July 2, 2011 in Washington Voices

SCOPE, volunteers help keep Edgecliff safe

By The Spokesman-Review
 
If you go

The Edgecliff SCOPE office, at 522 S. Thierman Road, will celebrate its 15th anniversary July 13 from 1 to 5 p.m. There will be cake, ice cream and plenty of information about SCOPE programs.

For 15 years, Edgecliff SCOPE, 522 S. Thierman Road, has been maintaining a visible presence in the neighborhood, helping to make homes and streets clean, healthy and safe for everyone.

It started in 1996, when the neighborhood was experiencing a lot of drug activity. Neighbors banded together at SCOPE, or Sheriff’s Community Oriented Policing Effort, and started neighborhood watches, cleaning up garbage from their streets, removing and recording graffiti and driving around the neighborhood at night, looking for suspicious behavior.

SCOPE Director Rick Scott, who started his career with the organization at Edgecliff, said in the first few years of the office’s existence, the crime rate dropped by half.

“It’s lower than a lot of places in the county,” Scott said.

The county’s counterpart to Spokane’s Community Oriented Policing Services, SCOPE has about 600 volunteers countywide. Scott said he recently attended a training conference and members of community policing organizations from larger regions such as Portland or Seattle didn’t have as many volunteers as SCOPE does.

“That’s huge,” Scott said. “We’re pretty proud of that.”

At Edgecliff, the tight-knit group of about 40 volunteers has a number of events throughout the year to stay visible in the community, which experts say deters crime.

Volunteer Bill Dore heads up the Operation Family ID Program, which fingerprints and photographs kids in case of the unthinkable happening and they go missing. Dore said the information is entered into the sheriff’s department’s system so an Amber Alert can be issued as soon as possible.

Although many parents update this information yearly, Dore added that this program isn’t just for kids.

“We’ll take anybody’s picture,” he said. They have entered information on Alzheimer’s and dementia patients, other seniors, many children and everyone in between.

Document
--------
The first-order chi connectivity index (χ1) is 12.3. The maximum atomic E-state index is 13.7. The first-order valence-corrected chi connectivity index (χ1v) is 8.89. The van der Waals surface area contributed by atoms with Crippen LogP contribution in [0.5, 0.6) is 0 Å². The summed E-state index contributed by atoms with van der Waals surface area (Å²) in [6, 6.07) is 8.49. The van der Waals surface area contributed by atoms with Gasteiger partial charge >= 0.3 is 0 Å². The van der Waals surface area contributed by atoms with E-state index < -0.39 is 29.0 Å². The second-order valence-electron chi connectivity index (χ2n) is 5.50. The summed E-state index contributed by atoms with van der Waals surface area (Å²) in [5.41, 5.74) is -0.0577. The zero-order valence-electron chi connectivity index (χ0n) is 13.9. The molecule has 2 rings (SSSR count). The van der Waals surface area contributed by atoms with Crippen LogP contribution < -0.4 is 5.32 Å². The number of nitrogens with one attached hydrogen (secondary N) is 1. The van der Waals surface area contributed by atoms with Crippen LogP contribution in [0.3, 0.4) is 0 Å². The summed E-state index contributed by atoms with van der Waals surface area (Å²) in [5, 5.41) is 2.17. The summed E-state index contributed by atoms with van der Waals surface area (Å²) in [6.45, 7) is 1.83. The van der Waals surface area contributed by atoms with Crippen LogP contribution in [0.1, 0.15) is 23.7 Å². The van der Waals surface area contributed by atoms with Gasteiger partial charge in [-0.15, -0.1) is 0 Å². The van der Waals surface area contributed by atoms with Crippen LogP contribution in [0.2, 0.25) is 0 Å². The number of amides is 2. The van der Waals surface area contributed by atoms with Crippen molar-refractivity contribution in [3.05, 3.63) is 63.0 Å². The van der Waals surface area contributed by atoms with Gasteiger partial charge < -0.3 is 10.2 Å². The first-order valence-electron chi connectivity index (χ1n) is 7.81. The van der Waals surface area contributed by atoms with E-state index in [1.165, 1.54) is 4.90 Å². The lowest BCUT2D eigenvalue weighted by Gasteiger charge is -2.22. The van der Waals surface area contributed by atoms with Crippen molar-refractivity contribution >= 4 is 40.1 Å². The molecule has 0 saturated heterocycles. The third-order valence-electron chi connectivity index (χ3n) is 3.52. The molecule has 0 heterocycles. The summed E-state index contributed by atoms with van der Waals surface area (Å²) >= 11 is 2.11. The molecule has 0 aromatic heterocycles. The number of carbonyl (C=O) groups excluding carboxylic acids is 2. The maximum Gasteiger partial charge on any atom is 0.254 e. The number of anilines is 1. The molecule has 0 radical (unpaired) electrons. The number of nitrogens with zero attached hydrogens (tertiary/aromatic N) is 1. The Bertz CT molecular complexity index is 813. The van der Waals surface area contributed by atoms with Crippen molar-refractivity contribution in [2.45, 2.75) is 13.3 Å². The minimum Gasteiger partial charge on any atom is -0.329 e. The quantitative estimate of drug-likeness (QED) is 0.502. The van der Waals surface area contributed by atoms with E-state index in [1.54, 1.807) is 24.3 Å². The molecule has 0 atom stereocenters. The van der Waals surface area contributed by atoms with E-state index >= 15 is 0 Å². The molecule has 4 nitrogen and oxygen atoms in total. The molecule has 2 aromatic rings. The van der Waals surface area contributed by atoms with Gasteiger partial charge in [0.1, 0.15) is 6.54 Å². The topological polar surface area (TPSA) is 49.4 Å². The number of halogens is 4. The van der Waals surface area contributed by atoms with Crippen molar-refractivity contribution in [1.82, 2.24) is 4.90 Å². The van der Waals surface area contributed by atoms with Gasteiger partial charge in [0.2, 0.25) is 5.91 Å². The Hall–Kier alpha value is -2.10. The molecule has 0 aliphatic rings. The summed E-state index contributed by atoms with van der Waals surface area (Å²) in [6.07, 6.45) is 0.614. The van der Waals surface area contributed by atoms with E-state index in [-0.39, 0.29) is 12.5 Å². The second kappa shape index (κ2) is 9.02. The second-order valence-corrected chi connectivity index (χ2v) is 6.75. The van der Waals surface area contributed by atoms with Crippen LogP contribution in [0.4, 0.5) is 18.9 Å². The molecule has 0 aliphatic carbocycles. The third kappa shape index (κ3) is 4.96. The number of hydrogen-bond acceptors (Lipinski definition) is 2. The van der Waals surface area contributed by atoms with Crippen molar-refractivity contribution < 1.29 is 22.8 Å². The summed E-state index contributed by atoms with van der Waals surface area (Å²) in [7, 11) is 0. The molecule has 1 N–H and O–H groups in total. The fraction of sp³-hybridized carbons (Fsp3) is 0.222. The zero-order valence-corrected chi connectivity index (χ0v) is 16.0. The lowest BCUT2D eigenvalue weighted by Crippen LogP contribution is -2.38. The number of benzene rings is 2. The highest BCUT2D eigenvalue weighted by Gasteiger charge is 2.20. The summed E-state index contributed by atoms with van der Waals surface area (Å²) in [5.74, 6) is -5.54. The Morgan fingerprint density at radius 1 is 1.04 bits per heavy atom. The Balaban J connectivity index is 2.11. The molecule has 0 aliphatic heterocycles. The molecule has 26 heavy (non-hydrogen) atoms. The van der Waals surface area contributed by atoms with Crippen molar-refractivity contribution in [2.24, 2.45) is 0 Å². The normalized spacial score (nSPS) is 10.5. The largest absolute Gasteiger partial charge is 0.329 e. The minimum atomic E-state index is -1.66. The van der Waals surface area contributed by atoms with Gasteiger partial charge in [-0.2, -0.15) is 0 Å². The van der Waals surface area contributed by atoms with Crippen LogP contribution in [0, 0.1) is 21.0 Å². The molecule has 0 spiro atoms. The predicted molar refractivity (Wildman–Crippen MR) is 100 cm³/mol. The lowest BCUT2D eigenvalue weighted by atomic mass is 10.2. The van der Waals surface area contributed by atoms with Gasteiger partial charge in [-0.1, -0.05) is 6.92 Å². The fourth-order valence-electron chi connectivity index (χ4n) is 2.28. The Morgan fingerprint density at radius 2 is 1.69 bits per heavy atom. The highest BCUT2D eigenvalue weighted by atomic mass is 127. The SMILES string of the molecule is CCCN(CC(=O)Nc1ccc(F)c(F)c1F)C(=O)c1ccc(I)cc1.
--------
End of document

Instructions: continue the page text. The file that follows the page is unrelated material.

Volunteer Ed Kirsch turns 90 this month, but that doesn’t keep him from showing up at the SCOPE office more often than he’s scheduled. He’s been volunteering for 13 years and doesn’t show any signs of slowing down.

“It’s my neighborhood,” he said. “I like to do against the criminals what I can.”

Kirsch said he gets involved with the Citizens on Patrol Program, which pairs volunteers to drive through the neighborhood looking for suspicious activity. When they see something going on, they call the police.

“We say SCOPE, seems like they jump,” Kirsch said about the quick responses they receive.

Becky Boyington has been volunteering at Edgecliff for 14 years. She started organizing free family friendly movies at the Edgecliff Neighborhood Center (site of the former Pratt Elementary School) on Thursday evenings at dusk during the month of August. The first movie this summer will be Aug. 4, and visitors are encouraged to bring their own blankets and chairs.

Scott said the loss of Pratt Elementary School, which closed in the spring of 2007, was a blow to the SCOPE office, since it provided them with a good connection with neighborhood children. Scott used to lead students to and from school through the office’s Walking School Bus Program and the office also sponsored after-school activities. The movies are a good way to meet with the children and let them know about the office.

“This is a McGruff House, too,” said Edgecliff SCOPE President Claudette Mills. If a child is walking through the neighborhood and feels scared of someone – either a stranger, a bully or anyone else – they can come to the SCOPE office where the volunteers will keep them safe and make emergency phone calls.

The office is also in the process of signing up neighborhood kids for free swim passes. Volunteer Bob Grinnell said they will get as many passes as needed.

Coming up this summer, the SCOPE office will participate in the National Night Out for Crime on Aug. 2. Anyone wishing to hold neighborhood block parties should register with SCOPE, and they will receive visits from volunteers.

The Walk for Success event scheduled Aug. 20 will include a parade, a classic car show and more at Park Place.

But before all that, the office will celebrate its 15th birthday on July 13. There will be cake and ice cream served from 1 to 5 p.m.

“We really stay pretty busy, actually,” Mills said. “We have the best SCOPE station ever.”


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